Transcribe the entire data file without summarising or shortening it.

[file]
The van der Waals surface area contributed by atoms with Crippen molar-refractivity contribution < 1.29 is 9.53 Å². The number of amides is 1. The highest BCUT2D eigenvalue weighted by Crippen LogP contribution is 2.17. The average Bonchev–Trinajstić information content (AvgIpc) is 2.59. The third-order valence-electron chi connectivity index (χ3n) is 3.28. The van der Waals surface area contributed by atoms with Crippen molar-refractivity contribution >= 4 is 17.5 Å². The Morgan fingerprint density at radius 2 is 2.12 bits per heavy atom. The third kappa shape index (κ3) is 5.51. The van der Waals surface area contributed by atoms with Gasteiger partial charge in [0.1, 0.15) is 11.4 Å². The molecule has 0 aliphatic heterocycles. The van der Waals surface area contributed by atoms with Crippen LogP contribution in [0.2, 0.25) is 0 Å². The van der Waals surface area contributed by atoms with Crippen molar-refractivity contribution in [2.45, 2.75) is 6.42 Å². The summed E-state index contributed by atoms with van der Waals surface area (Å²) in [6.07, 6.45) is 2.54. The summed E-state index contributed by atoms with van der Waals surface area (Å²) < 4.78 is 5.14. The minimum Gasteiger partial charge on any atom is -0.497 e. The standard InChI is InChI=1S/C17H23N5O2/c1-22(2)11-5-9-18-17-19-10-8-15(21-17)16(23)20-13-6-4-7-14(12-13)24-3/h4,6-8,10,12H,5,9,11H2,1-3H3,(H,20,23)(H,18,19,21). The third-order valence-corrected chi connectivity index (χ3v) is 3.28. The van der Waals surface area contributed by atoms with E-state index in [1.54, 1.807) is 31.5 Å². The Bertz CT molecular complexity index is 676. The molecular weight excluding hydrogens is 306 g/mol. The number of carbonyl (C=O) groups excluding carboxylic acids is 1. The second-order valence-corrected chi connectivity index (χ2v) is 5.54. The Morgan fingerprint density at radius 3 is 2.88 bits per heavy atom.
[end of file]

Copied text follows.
The van der Waals surface area contributed by atoms with Crippen molar-refractivity contribution < 1.29 is 9.53 Å². The number of amides is 1. The highest BCUT2D eigenvalue weighted by Crippen LogP contribution is 2.17. The average Bonchev–Trinajstić information content (AvgIpc) is 2.59. The third-order valence-electron chi connectivity index (χ3n) is 3.28. The van der Waals surface area contributed by atoms with Crippen molar-refractivity contribution >= 4 is 17.5 Å². The Morgan fingerprint density at radius 2 is 2.12 bits per heavy atom. The third kappa shape index (κ3) is 5.51. The van der Waals surface area contributed by atoms with Gasteiger partial charge in [0.1, 0.15) is 11.4 Å². The molecule has 0 aliphatic heterocycles. The van der Waals surface area contributed by atoms with Crippen LogP contribution in [0.2, 0.25) is 0 Å². The van der Waals surface area contributed by atoms with Crippen molar-refractivity contribution in [2.45, 2.75) is 6.42 Å². The summed E-state index contributed by atoms with van der Waals surface area (Å²) in [6.07, 6.45) is 2.54. The summed E-state index contributed by atoms with van der Waals surface area (Å²) < 4.78 is 5.14. The minimum Gasteiger partial charge on any atom is -0.497 e. The standard InChI is InChI=1S/C17H23N5O2/c1-22(2)11-5-9-18-17-19-10-8-15(21-17)16(23)20-13-6-4-7-14(12-13)24-3/h4,6-8,10,12H,5,9,11H2,1-3H3,(H,20,23)(H,18,19,21). The third-order valence-corrected chi connectivity index (χ3v) is 3.28. The van der Waals surface area contributed by atoms with E-state index in [1.54, 1.807) is 31.5 Å². The Bertz CT molecular complexity index is 676. The molecular weight excluding hydrogens is 306 g/mol. The number of carbonyl (C=O) groups excluding carboxylic acids is 1. The second-order valence-corrected chi connectivity index (χ2v) is 5.54. The Morgan fingerprint density at radius 3 is 2.88 bits per heavy atom.